Folks are coming back to McDonald's (NYSE:MCD), and that's getting Wall Street excited. Shares of the world's largest burger chain hit a new all-time high on Monday, after Mickey D's posted encouraging sales results for the holiday quarter.

However, for every check, there's a reality check, and in this particular case, there are a few things to keep in mind when digesting the 5.7% year-over-year spike in comps for the chain's domestic restaurants.

Global comps rose by an encouraging 5% for the quarter, but the real reason for the market going McGiddy about McDonald's is the welcome improvement in stateside locations. Let's take a look at three reasons this isn't amazing news.

1. Unit-level sales still need to improve
McDonald's had been posting negative comps for its U.S. stores since the summer of 2013 until the third quarter of 2015, when it clocked in with a 0.9% year-over-year advance. A 5.7% spike is impressive, but keep in mind that the streak of negative comps means this figure is sandbagged by declining comps during the holiday quarters of 2012, 2013, and 2014. 

Comps declined 1.4% during the final quarter of 2013, followed by a 1.7% slide a year later. That means the 5.7% increase this time around is just a 2.4% improvement over three years. Are we really applauding improvement at an annualized clip of 0.8% over the past three years? That isn't even keeping up with inflation.

2. Breakfast is a game-changer, but only if you're playing the short game
McDonald's credits the bounce to mild weather and the decision in October to start serving many popular breakfast items all day long. The weather is always going to be unpredictable, but let's take a closer look at the Sausage McMuffin you had for lunch.

Expanding breakfast was a no-brainer. I wasn't the only one arguing that it would be the perfect tonic to turn negative store-level trends around. However, we can't assume this will lead to heartier gains over time. It could just be a novelty, with folks going out of their way to fork into hotcakes for dinner because it's suddenly available. We still don't have a good read on customer satisfaction. Is broadening the lunch and dinner menu slowing down the drive-thru lanes and in-store lines?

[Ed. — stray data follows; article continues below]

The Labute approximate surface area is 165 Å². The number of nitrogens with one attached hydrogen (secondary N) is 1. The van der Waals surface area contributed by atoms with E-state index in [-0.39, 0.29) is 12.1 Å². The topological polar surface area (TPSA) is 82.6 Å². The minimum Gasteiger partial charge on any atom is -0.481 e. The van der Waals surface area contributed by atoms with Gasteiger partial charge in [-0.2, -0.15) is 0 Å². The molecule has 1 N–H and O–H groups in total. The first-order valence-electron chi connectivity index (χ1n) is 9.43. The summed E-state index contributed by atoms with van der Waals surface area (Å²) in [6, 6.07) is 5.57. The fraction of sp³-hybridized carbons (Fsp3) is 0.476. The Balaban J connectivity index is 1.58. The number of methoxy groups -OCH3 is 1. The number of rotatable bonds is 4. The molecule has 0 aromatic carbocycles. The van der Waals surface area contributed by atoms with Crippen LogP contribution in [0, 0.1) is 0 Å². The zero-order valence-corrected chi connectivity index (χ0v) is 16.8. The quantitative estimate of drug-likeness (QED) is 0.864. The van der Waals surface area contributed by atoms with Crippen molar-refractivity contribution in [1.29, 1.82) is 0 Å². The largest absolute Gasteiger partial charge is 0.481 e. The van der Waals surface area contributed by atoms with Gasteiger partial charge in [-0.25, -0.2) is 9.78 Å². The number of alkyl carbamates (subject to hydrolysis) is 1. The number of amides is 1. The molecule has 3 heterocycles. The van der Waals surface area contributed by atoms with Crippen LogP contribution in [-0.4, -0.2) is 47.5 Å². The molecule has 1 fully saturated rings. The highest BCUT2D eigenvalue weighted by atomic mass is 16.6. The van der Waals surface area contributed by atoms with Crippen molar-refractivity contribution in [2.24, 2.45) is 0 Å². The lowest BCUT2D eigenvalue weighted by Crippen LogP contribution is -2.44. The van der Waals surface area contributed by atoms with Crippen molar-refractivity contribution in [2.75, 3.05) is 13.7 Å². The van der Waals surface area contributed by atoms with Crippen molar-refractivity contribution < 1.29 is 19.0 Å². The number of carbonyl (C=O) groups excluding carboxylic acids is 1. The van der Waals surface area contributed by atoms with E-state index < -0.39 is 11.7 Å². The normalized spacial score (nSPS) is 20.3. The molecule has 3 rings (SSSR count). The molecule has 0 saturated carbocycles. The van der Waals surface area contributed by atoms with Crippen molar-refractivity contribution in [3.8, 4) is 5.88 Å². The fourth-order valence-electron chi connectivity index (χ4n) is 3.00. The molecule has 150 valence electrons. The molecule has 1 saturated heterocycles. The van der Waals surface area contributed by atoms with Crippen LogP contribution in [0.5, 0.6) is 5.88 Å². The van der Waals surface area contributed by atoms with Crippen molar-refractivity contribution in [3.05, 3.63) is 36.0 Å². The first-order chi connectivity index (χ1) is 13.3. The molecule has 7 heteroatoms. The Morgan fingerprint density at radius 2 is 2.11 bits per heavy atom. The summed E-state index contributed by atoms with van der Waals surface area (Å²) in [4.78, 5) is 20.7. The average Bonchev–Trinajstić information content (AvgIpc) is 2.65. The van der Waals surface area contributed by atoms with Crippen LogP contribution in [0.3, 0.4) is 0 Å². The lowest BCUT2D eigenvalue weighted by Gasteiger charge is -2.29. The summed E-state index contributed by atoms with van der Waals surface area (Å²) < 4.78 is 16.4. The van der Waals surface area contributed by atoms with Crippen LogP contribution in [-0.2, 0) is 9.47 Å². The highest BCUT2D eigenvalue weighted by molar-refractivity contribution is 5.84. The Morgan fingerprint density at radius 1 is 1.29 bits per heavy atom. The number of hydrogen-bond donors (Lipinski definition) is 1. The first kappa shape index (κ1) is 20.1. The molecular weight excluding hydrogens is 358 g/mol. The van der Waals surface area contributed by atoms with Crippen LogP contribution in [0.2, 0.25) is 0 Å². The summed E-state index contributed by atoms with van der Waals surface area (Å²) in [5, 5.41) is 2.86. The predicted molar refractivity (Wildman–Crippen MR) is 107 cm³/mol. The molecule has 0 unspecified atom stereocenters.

Even if it's not a novelty, the party will be good only through the next three quarters. Once the fourth quarter of 2016 rolls around, we'll be comparing things on an apples to apples -- or oatmeal to oatmeal -- basis.   

3. McDonald's stock was strong even when financials were weak
It's been widely known that McDonald's was struggling from the summer of 2013 through the summer of 2015. However, nobody seemed to be telling investors what was going on at the store level.

Shares of McDonald's were trading higher on a dividend-adjusted basis on July 23, 2015 -- the day it posted its eighth consecutive quarter of negative stateside comps -- than they were two years earlier, when it had posted its last positive report. 

The stock was never really out of favor. The stock's established brand and chunky yield kept the declines in check, and those gains have only been padded in recent months. McDonald's stock rose in each of the last four quarters of 2015, and it's bucking the trend so far in 2016 by trading higher again in January. Investors should be encouraged by the rebound in McDonald's fundamentals, but those holding out for a lot more upside may want to consider that those gains already materialized in the months leading up to Monday morning's results. 

This article represents the opinion of the writer, who may disagree with the “official” recommendation position of a Motley Fool premium advisory service. We’re motley! Questioning an investing thesis -- even one of our own -- helps us all think critically about investing and make decisions that help us become smarter, happier, and richer.